As the Jury explains: “Some nationwide studies indicate that the rate of allegations that are unfounded can be as high as 90%.” I would like to clarify this point somewhat. The best information that we have would indicate that between 25 – 35 percent of abuse and neglect reports are deliberately malicious – that is deliberately false. Of the total number of “reports” – that is to say the total number of calls made to the hotlines – as many as 90 percent in some jurisdictions are composed of service requests, rather than actual abuse or neglect reports. A very small number of calls involve severe physical victimization of the variety that most people imagine when they think of “child abuse.” And of those, a smaller number still are actually validated.

Would that industry lobbyists would provide that particular caveat when they throw around statements such as: “Over 3 million children were reported as abused or neglected last year.” Such claims are not even close to ringing as true. Through the magic of such “advocacy numbers,” the truth is entirely obscured, and for the primary purpose of industry expansion and survival.

Some other reports of fairly recent vintage include:

2007-2008 Los Angeles County Civil Grand Jury, Final Report, June 2008.

Of particular interest to advocates is the section: Helping Probation and Foster Care Youth Prepare for Adulthood and Independence.

“Each month approximately 3,000 children enter the Los Angeles County social services and probation systems. This statistic, along with findings by a Select Committee of the California State Legislature that 70% of all state prison inmates were formerly part of the foster care system, a homeless rate within 18 months and an unemployment rate of 51% within two to four years after emancipation, led the Civil Grand Jury (CGJ) to investigate why these correlations existed,” reads the introduction.

“Clearly there is a failure in the County to adequately address the needs and issues of young people involved in one or more agencies designed specifically to help them,” the report continues on to explain.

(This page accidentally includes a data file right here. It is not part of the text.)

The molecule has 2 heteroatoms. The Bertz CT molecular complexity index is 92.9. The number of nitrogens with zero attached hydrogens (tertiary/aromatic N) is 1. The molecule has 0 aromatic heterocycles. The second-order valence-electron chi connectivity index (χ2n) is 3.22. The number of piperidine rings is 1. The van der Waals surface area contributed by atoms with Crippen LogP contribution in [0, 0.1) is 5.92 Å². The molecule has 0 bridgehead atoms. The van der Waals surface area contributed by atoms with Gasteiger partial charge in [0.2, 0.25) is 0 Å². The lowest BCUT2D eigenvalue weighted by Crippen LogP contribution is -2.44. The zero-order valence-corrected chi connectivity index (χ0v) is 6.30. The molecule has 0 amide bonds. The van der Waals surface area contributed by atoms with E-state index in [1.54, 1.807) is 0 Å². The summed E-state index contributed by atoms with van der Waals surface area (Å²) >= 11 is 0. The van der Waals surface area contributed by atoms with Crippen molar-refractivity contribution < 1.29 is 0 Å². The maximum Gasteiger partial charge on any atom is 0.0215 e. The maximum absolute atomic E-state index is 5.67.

No startling revelations, but there is a lot of useful and up-to-date information regarding foster care financing, caseloads, independent living, education, and outcomes.

2004 – 2005 Los Angeles County Civil Grand Jury, Final Report, June 2005.

Also of interest is this previous report by this Grand Jury, examining among other issues in foster care, the concerns about psychotropic medication.

“The County of Los Angeles has approximately 30,000 children and adolescents in ‘Out of-Home Care.’ Children and adolescents removed from families due to abuse and/or neglect are placed under the jurisdiction and protection of the Los Angeles County Department of Children and Family Services (DCFS). The majority of these children are in licensed foster homes or homes certified by private licensed foster family agencies, group homes, residential treatment facilities and shelters. Many adolescents who have broken laws are in youth camps administered by the Los Angeles County Probation Department.”

“Approximately 6,000 children and adolescents take daily psychotropic medications for the treatment of serious psychological, emotional, and behavioral dysfunctions. Many medications are anti-depressants to treat depression, a common diagnosis in children and adolescents who have been traumatized. Prescribed psychotropic medications are in a class of drugs known as SSRI’s (selective serotonin reuptake inhibitors), a newer generation of drugs proven to be very effective in treatment of child and adolescent depression. These drugs include Celexa, Prozac, Luvox, Paxil, and Zoloft. Most remain in off-label status for use with children.”


I have recently upload the reports issued by the 1991-92 San Diego County Grand Jury on Child Protective Services and foster care to the Lifting the Veil Scribd database. These are historical works noted for the depth and quality of their investigations. It seemed that every time I rewrote my hyperlinks to accommodate a change, their location on the web would once again be changed. There was also the chance that they would eventually disappear. They are now preserved for posterity – as well they deserve to be.

Be sure to check the Lifting the Veil Scribd Documents database often. Today, instead of downloading reports to my hard drive where they may languish for some time before I rediscover them (as has happened in years gone by) I can immediately upload them to Scribd complete with brief descriptions. No longer will I have to wonder which particular report I had read one thing or another in. Some other advantages to this approach would be that my web finds become immediately available; my Scribd collection may grow with the addition of other documents not directly held in my database, thus eliminating duplicity; and the links in the references to my articles won’t result in the dreaded “404 Not Found” error. All this, without the risk of link rot.

If you are unfamiliar with link rot, and its implications for web-based researchers, the Nebraska Government Web Site has an informative article on the topic of link rot that is well worth reading.

Shame on me for not having downloaded a copy of Strayhorn’s Forgotten Children report when it was online. I have searched the web high and low for a copy, and apparently there are none to be found. Please send one along to me if you should have a copy so that this landmark study, too, may be preserved for posterity.